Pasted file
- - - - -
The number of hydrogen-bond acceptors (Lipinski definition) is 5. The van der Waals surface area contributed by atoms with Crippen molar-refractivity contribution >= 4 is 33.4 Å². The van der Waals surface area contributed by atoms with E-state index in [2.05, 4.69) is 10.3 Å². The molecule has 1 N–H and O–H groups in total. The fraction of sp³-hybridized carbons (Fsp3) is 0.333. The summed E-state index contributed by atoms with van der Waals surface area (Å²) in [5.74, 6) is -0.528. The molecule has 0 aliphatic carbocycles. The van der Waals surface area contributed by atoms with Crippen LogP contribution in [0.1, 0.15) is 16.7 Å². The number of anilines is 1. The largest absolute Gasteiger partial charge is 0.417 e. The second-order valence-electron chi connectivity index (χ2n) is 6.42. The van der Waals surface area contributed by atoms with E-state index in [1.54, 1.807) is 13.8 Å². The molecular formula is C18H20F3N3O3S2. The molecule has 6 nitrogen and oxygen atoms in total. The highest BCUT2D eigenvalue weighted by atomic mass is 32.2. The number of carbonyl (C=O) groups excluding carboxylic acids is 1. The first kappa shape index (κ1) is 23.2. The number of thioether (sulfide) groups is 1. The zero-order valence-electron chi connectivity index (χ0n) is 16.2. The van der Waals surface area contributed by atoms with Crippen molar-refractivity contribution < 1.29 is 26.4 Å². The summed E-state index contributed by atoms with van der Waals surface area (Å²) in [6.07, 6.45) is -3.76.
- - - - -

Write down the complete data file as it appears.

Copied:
The number of hydrogen-bond acceptors (Lipinski definition) is 5. The van der Waals surface area contributed by atoms with Crippen molar-refractivity contribution >= 4 is 33.4 Å². The van der Waals surface area contributed by atoms with E-state index in [2.05, 4.69) is 10.3 Å². The molecule has 1 N–H and O–H groups in total. The fraction of sp³-hybridized carbons (Fsp3) is 0.333. The summed E-state index contributed by atoms with van der Waals surface area (Å²) in [5.74, 6) is -0.528. The molecule has 0 aliphatic carbocycles. The van der Waals surface area contributed by atoms with Crippen LogP contribution in [0.1, 0.15) is 16.7 Å². The number of anilines is 1. The largest absolute Gasteiger partial charge is 0.417 e. The second-order valence-electron chi connectivity index (χ2n) is 6.42. The van der Waals surface area contributed by atoms with E-state index in [1.54, 1.807) is 13.8 Å². The molecular formula is C18H20F3N3O3S2. The molecule has 6 nitrogen and oxygen atoms in total. The highest BCUT2D eigenvalue weighted by atomic mass is 32.2. The number of carbonyl (C=O) groups excluding carboxylic acids is 1. The first kappa shape index (κ1) is 23.2. The number of thioether (sulfide) groups is 1. The zero-order valence-electron chi connectivity index (χ0n) is 16.2. The van der Waals surface area contributed by atoms with Crippen molar-refractivity contribution < 1.29 is 26.4 Å². The summed E-state index contributed by atoms with van der Waals surface area (Å²) in [6.07, 6.45) is -3.76.